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On September 16, Steve McCabe the Labour MP for Birmingham, Selly Oak, raised concerns on the assessment processes facing disabled benefit claimants: “I was struck by a sentence in the National Strategy. I don’t know if you’re responsible for this, but it says, what you’re doing is reducing the need for repeated assessments for the individual’s needs [while they] remain the same.
“Why shouldn’t you apply that same principle to people on PIP and Work Capability Assessments (WCA)? I dealt with a blind constituent of mine who’s constantly called up to the office on the other side of town for his PIP assessment.
“Well his sight is not going to come back. If we’ve got the principle for this, why don’t we apply it to other benefits?”
Mr Tomlinson responded: “We couldn’t agree more.
“It’s a key part of the green paper, we have a firm commitment to remove unnecessary assessments and reassessments. That’s not a completely new concept, we’d already brought into WCA a severe disability criteria.”
Mr Tomlinson confirmed that in working with charities and stakeholders it became “abundantly clear” the Government had to remove the six month rule for terminally ill claimants. Additionally, during this process a “lightning rod” highlighted the DWP were “clearly” doing unnecessary assessments and this was “not in the claimants’ interests.”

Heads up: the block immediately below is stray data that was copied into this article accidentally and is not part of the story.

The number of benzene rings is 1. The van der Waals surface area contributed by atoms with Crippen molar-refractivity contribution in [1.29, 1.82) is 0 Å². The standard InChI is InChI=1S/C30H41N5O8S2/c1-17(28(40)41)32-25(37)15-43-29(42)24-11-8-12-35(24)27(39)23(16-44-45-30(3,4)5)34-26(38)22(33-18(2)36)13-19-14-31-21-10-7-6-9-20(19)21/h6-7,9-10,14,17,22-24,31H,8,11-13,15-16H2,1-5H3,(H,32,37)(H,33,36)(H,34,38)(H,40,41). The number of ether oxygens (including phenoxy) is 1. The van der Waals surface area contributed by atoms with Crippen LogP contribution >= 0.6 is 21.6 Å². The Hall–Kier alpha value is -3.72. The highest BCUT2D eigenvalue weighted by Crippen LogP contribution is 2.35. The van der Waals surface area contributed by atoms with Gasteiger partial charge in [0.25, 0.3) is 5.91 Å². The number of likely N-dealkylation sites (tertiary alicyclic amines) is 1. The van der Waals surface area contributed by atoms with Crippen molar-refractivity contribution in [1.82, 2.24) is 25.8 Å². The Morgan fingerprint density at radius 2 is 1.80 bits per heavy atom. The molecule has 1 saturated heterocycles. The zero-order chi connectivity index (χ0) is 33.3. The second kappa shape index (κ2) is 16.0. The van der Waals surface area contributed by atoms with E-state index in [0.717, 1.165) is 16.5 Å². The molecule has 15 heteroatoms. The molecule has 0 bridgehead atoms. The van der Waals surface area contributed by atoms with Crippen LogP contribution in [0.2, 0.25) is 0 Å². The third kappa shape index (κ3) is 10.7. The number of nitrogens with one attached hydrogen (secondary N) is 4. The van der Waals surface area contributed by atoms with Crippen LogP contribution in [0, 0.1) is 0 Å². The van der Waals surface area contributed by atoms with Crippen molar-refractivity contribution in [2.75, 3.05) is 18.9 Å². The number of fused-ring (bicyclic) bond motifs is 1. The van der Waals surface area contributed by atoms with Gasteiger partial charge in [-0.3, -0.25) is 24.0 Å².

Mr Tomlinson continued: “It’s not in our interests, we have to pay for it, there is a finite capacity, it doesn’t make sense to do that. Where you’ve, frankly, secured the highest rate of support [from PIP], and you have a degenerative condition, it is in no one’s interest to waste time assessing somebody.
“So the green paper consultation is looking at how we can identify those groups where we can remove that, we estimate potentially a fall of a million less assessments or reassessments, it’s a big number.”
Claims for PIP can be made by telephone, textphone or through the post.
When applying, the DWP notes claimants will need to have the following information at the ready:
- Your contact details, for example telephone number
- Your date of birth
- Your National Insurance number – this is on letters about tax, pensions and benefits
- Your bank or building society account number and sort code
- Your doctor or health worker’s name, address and telephone number
- Dates and addresses for any time you’ve spent in a care home or hospital
- Dates for any time you spent abroad for more than four weeks at a time, and the countries you visited
Where claimants are eligible, they’ll receive a payment made up of two elements. A daily living and mobility part.
Daily living payments will provide a weekly income of either £60 or £89.60. Mobility payments will be either £23.70 or £62.55.
PIP is usually paid once every four weeks. When a person applies for PIP , they’ll receive a decision letter which will tell them the date of their first payment and what day of the week they’ll usually be paid going forward.
Those who are eligible for PIP may also qualify for other financial help, such as Carer’s Allowance, or help with housing or transport costs.
If a person gets PIP while working, they may also be able to get the disability element of Working Tax Credit, which is worth up to £3,220 a year, or up to £4,610 if their disability is severe.